Instructional design builds upon my background in technical communication. In both roles, my focus is to provide information that others need to do their jobs competently and confidently. The knowledge, skills, and judgment I developed over decades as a Technical Writer and Illustrator transfer directly into the field of education and instructional design.

Instructional design is more interactive with end users than technical communication usually is. For me, a key motive for expanding into the education field was to have more direct contact with my audience. Instructional design always entails measuring the effectiveness of instruction.

The ADDIE model is the best known among Instructional Systems Design (ISD) models. The ADDIE model identifies five sequential phases in a recursive instructional-design process, which begins with analyzing training needs and culminates in evaluating training effectiveness.

Analysis begins with identifying the nature of the situation and determining whether inadequate training is a cause of problems in the first place. Analysis includes identifying the learners, defining learning objectives, and the subject matter to be learned. According to some sources, aligning learning objectives with business objectives is a part of this analysis, while according to others this alignment is a prior step.

Design begins with a more detailed profile of the learner and establishes what learners may be expected to know already. Designing training involves constructing an outline for training, specifying a format for delivery, and determining the means for measuring success. In the design phase, which topics should be addressed in which sessions, the sequence in which sequence must be specified, and so forth. The outline should specify what portions must be created from scratch, what portions may utilize pre-existing resources, what portions should be instructor-led, what portions require demonstrations, and what portions the learners may be required to pursue on their own.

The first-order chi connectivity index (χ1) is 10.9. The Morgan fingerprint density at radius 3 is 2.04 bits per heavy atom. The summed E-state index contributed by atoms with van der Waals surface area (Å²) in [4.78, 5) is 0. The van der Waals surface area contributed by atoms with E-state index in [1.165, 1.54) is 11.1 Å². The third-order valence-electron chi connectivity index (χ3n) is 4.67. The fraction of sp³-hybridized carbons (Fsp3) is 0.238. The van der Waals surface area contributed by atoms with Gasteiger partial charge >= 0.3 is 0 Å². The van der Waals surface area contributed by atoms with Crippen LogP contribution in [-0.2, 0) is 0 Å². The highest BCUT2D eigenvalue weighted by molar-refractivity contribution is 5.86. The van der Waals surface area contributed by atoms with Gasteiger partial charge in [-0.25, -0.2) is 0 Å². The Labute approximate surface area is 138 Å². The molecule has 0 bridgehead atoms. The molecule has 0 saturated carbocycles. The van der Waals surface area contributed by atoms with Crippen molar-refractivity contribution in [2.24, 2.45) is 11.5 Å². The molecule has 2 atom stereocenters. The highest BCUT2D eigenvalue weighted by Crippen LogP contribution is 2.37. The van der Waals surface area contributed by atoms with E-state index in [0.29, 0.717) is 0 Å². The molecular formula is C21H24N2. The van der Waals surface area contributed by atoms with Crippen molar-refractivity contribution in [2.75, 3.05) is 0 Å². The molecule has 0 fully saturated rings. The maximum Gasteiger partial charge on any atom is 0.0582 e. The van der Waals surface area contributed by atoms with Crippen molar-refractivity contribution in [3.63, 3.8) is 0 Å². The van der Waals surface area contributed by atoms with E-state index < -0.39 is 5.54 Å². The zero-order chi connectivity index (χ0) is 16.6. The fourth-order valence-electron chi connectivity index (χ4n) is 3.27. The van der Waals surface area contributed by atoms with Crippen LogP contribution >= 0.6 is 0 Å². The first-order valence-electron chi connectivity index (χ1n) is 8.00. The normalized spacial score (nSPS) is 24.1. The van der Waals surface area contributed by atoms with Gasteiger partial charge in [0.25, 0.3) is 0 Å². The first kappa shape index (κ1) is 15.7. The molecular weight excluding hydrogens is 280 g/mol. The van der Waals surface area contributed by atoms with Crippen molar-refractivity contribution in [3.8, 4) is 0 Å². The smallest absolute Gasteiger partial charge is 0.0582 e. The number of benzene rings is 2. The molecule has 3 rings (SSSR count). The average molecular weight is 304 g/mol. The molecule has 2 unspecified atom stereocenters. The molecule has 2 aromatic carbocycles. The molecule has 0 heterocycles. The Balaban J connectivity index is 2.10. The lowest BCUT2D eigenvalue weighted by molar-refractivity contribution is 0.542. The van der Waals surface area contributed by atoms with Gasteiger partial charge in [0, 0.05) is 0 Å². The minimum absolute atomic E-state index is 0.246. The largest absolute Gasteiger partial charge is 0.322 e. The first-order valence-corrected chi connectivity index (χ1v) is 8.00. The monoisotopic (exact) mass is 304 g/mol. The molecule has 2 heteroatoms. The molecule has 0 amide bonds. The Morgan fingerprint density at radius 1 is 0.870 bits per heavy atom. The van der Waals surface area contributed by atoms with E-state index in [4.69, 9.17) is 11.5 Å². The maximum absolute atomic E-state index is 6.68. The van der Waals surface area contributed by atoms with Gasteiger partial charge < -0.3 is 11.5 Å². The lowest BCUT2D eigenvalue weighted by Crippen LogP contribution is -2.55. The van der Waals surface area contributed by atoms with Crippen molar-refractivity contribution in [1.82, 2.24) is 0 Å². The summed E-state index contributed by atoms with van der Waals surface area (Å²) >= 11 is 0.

The development phase involves generating course content as specified in the design phase. Development can include composing text, generating figures and other media objects, designing exercises to enhance learners' retention of course content, and developing instruments to assess learning success. The development phase should include rehearsals of lesson presentation, dry runs of computer-based components, and so forth.

The implementation phase entails delivering or administering the training program developed in the development phase. Trainers should make careful observations of learner responses, noting the effectiveness of the methods and objects used to deliver content to the learners, and learners' reactions throughout delivery, especially during exercises.

The purpose of the evaluation is to determine what revisions and refinements will make the training program more effective and efficient. In the evaluation phase, assessment results and observations from the implementation phase are analyzed to determine how effectively the learning objectives were achieved.

© 2012 - Joseph A. Spitzig. All rights reserved.